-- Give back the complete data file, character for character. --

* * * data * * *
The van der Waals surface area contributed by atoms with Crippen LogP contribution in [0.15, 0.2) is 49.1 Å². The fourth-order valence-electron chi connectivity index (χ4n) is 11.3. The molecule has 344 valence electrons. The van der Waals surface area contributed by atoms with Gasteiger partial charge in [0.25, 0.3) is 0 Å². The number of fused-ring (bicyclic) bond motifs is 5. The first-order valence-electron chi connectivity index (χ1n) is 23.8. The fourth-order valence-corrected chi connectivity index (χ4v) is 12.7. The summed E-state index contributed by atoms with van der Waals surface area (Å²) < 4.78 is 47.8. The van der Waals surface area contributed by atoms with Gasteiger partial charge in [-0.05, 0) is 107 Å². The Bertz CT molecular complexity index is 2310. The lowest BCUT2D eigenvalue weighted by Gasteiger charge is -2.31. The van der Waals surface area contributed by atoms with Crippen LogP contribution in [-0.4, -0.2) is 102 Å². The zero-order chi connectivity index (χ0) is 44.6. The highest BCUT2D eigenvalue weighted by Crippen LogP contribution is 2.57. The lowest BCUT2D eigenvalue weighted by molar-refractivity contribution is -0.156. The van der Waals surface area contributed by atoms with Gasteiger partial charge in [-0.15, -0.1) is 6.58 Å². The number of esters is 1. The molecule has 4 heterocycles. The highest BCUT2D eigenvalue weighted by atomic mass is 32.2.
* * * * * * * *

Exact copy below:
The van der Waals surface area contributed by atoms with Crippen LogP contribution in [0.15, 0.2) is 49.1 Å². The fourth-order valence-electron chi connectivity index (χ4n) is 11.3. The molecule has 344 valence electrons. The van der Waals surface area contributed by atoms with Gasteiger partial charge in [0.25, 0.3) is 0 Å². The number of fused-ring (bicyclic) bond motifs is 5. The first-order valence-electron chi connectivity index (χ1n) is 23.8. The fourth-order valence-corrected chi connectivity index (χ4v) is 12.7. The summed E-state index contributed by atoms with van der Waals surface area (Å²) < 4.78 is 47.8. The van der Waals surface area contributed by atoms with Gasteiger partial charge in [-0.05, 0) is 107 Å². The Bertz CT molecular complexity index is 2310. The lowest BCUT2D eigenvalue weighted by Gasteiger charge is -2.31. The van der Waals surface area contributed by atoms with Crippen LogP contribution in [-0.4, -0.2) is 102 Å². The zero-order chi connectivity index (χ0) is 44.6. The highest BCUT2D eigenvalue weighted by Crippen LogP contribution is 2.57. The lowest BCUT2D eigenvalue weighted by molar-refractivity contribution is -0.156. The van der Waals surface area contributed by atoms with Gasteiger partial charge in [-0.15, -0.1) is 6.58 Å². The number of esters is 1. The molecule has 4 heterocycles. The highest BCUT2D eigenvalue weighted by atomic mass is 32.2.